Essential Architecture-  Amsterdam

 

Bridges

Amsterdam, City of Bridges

Water and bridges are of vital importance to Amsterdam’s unique position among the historic cities of the north. Along the banks of the river Amstel a city developed that depended on the water for its survival. At one time water was even more important than dry land. After all, it was the water that allowed tradesmen to transport goods from A to B; it served to keep the enemy out and last but not least it contributed to the beauty of the city. No wonder Amsterdam is often called the Venice of the North.

In the course of time the number of bridges steadily increased. A map, prepared by Cornelis Antonisz in 1544, shows that 16th century Amsterdam had 52 bridges and 6 culverts. Pieter Bast’s map of circa 1600 includes 110 bridges and 10 culverts. As a result of the large-scale urban expansion of the early 17th century this number nearly doubled. When Gerred de Broen prepared his map, circa 1732, the urban expansion projects had been completed. By then there were 297 bridges and 9 culverts.

After the 17th century expansion plans had been realised, the size of the city remained stable until the developments which followed the Industrial Revolution of the 19th century required a new approach. From circa 1860 onwards Amsterdam’s territory was extended beyond the Singelgracht and large residential areas were built to accommodate the needs of the ever increasing population. At that time the city centre underwent far-reaching changes as well. Several canals were filled in, a measure initially motivated by the stench and the atrocious hygiene. At a later stage canals were filled in in order to accommodate the needs of modern traffic and to create adequate thoroughfares which gave access to the newly built parts of the city. As a result many bridges were demolished. In many other cases the steep slopes of the original bridges were levelled to a certain extent in order to allow for the electrical trams to pass.

Even in the 20th century many bridges were demolished, mainly in order to meet the requirements of the ever increasing traffic. Whereas hundreds of historic buildings were considered worth preserving, old bridges met with an entirely different fate. They were ruthlessly demolished and replaced by modern bridges. In our days bridges are treated with the respect they deserve. They are part and parcel of the ring of canals and have become historic sites in their own right. Even though many of the bridges are no longer authentic, they are important features of the urban set-up. The list of historic buildings and sites now includes 72 bridges. Many of them have been placed on the list not because of their great age and authenticity, but because they help to shape the appearance of the Amsterdam city centre.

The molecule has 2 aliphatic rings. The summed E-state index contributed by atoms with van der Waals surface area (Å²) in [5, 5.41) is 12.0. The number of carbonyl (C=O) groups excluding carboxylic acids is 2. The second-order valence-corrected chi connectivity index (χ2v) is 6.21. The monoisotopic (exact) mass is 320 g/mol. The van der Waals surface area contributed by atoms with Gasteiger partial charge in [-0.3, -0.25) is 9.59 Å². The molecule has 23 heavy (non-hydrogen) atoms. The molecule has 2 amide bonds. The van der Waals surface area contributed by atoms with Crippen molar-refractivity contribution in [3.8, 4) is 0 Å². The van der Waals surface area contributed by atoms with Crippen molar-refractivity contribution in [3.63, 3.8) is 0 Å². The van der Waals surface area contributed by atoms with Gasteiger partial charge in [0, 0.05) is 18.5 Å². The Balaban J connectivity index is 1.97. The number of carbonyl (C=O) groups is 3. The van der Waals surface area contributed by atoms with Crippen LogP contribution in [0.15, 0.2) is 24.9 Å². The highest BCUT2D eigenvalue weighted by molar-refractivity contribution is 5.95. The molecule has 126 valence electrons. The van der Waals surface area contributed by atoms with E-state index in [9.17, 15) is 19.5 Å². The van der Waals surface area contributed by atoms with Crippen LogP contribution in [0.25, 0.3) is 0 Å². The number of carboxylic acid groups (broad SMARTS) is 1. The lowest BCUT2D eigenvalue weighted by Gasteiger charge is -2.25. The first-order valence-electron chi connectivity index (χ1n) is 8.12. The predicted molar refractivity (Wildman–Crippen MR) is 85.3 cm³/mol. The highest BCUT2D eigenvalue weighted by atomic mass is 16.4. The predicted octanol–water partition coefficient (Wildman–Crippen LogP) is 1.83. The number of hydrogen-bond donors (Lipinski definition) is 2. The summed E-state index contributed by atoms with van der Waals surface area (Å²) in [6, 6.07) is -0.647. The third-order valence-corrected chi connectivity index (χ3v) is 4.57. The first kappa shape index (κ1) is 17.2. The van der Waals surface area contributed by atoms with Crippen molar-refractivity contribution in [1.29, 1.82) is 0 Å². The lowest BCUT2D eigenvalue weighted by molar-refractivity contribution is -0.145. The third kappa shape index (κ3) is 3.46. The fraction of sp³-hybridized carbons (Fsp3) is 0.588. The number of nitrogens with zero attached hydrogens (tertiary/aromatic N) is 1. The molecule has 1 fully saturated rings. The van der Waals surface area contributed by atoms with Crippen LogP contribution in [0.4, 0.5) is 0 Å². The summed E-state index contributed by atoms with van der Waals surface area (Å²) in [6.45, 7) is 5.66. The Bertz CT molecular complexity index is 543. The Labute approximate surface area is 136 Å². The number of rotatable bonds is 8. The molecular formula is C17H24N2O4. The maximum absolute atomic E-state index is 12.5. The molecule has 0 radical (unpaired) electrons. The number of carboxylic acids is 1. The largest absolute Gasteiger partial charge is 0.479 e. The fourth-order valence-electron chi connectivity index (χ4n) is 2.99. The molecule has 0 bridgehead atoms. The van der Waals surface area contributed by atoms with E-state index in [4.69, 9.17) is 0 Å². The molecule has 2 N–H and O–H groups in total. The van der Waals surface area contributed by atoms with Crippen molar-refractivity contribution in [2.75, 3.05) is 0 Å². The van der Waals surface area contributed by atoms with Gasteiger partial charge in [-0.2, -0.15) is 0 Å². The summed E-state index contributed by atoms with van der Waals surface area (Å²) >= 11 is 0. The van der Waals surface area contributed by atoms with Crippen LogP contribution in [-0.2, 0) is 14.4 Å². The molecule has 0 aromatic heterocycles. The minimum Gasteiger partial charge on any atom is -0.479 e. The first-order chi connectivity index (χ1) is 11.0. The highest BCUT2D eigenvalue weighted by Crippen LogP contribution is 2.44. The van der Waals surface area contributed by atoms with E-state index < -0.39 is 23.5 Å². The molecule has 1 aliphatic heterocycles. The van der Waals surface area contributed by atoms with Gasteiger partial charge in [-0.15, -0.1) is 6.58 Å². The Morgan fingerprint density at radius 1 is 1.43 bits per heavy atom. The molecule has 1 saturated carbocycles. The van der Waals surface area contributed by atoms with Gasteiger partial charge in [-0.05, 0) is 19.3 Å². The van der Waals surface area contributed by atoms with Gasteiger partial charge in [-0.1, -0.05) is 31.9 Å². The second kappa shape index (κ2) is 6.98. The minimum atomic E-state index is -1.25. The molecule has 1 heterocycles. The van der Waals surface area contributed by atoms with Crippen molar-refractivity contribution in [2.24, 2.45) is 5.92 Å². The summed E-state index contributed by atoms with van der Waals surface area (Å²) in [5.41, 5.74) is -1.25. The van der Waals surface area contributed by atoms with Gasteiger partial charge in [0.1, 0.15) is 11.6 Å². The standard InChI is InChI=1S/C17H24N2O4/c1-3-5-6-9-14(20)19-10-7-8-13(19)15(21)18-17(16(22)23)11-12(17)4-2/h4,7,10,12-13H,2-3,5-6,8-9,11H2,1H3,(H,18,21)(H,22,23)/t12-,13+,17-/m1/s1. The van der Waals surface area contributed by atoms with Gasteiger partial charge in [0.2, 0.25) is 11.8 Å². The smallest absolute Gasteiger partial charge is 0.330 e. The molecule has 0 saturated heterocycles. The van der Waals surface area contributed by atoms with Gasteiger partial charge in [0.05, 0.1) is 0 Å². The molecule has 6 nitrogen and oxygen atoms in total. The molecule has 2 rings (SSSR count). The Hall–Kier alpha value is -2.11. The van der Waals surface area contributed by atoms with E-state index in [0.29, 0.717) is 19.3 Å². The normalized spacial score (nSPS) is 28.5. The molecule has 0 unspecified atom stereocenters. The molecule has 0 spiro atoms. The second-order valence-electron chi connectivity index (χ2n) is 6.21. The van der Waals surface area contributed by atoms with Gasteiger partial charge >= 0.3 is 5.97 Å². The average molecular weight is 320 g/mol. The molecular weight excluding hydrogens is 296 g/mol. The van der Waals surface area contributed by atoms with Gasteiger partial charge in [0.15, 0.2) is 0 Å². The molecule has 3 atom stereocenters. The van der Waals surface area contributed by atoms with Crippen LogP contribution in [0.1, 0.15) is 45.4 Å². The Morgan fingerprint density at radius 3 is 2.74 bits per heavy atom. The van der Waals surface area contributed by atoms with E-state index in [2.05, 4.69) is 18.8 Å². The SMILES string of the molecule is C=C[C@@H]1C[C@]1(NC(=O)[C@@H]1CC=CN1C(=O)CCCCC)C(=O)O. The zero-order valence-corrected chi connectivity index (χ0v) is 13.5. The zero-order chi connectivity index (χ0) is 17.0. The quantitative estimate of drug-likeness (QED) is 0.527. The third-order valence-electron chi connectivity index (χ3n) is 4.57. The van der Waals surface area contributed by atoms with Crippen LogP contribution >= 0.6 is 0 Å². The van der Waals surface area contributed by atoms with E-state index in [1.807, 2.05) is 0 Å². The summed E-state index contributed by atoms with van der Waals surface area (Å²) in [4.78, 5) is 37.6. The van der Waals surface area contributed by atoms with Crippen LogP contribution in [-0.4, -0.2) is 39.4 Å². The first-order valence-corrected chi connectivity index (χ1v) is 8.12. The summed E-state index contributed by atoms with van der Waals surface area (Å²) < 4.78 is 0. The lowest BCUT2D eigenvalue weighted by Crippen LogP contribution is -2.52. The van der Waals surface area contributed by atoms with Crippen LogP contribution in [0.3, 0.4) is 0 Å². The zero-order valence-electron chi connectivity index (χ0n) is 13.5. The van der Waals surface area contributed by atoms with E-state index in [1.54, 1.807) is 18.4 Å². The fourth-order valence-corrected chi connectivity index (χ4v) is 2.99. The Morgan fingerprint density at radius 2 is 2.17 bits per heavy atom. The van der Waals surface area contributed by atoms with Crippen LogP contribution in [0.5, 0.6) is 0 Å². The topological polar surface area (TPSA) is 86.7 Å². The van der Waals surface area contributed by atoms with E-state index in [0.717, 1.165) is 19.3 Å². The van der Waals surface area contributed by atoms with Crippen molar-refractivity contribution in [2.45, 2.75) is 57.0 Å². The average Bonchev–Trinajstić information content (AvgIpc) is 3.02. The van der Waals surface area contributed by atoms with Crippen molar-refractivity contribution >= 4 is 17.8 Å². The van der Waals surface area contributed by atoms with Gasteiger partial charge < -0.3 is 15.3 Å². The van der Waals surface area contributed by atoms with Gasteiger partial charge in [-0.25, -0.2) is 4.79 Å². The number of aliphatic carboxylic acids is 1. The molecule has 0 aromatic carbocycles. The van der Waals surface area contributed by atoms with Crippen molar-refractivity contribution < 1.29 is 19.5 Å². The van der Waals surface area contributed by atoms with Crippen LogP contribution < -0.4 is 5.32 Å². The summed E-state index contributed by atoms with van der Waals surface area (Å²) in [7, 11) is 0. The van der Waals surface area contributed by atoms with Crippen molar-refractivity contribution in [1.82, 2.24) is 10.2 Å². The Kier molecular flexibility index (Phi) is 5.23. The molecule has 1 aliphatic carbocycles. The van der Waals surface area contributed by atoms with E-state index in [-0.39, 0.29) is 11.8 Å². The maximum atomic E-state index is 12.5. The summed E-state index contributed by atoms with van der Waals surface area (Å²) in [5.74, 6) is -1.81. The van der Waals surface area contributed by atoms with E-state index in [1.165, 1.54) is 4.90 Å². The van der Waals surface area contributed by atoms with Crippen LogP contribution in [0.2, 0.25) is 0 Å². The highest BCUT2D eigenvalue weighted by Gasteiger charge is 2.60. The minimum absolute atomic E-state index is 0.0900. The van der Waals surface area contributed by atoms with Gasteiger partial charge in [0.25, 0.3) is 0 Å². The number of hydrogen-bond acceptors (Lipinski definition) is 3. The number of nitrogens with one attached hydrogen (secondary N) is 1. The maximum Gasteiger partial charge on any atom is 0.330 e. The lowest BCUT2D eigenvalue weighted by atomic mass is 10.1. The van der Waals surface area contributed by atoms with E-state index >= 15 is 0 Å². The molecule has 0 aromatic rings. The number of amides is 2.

Historical Development

Wooden Girder Bridges

The history of Amsterdam may, from a certain perspective, be looked upon as a history of bridges. Initially, wooden bridges were built, modelled on the type which was common in the Dutch countryside. They served to accommodate the needs of road traffic mainly in areas where the east-west connections were of vital importance. Their purpose was entirely practical. Form followed function even then. The water was spanned by wooden beams which served as girders. Wooden planking across the beams created an acceptable road surface. Whenever the length of the span required extra support, one or more trusses - interconnected wooden beams reinforced by corbel pieces - were constructed.

Not many girder bridges survive today. Many have disappeared, others have changed beyond recognition.

Brick Arched Bridges

The ongoing urbanisation and the increasing prosperity were instrumental in the development of the brick bridge. Brick came to replace wood and the arched bridge with its elegant masonry took over from its wooden predecessor. One or more arches (vaults), semi-circular or elliptical in shape came to support the road surface. The arches were often articulated by means of sandstone blocks. The approach of strictly separating the road surface from the supporting structure below was abandoned and bridges were now conceived of as integrated architectural designs.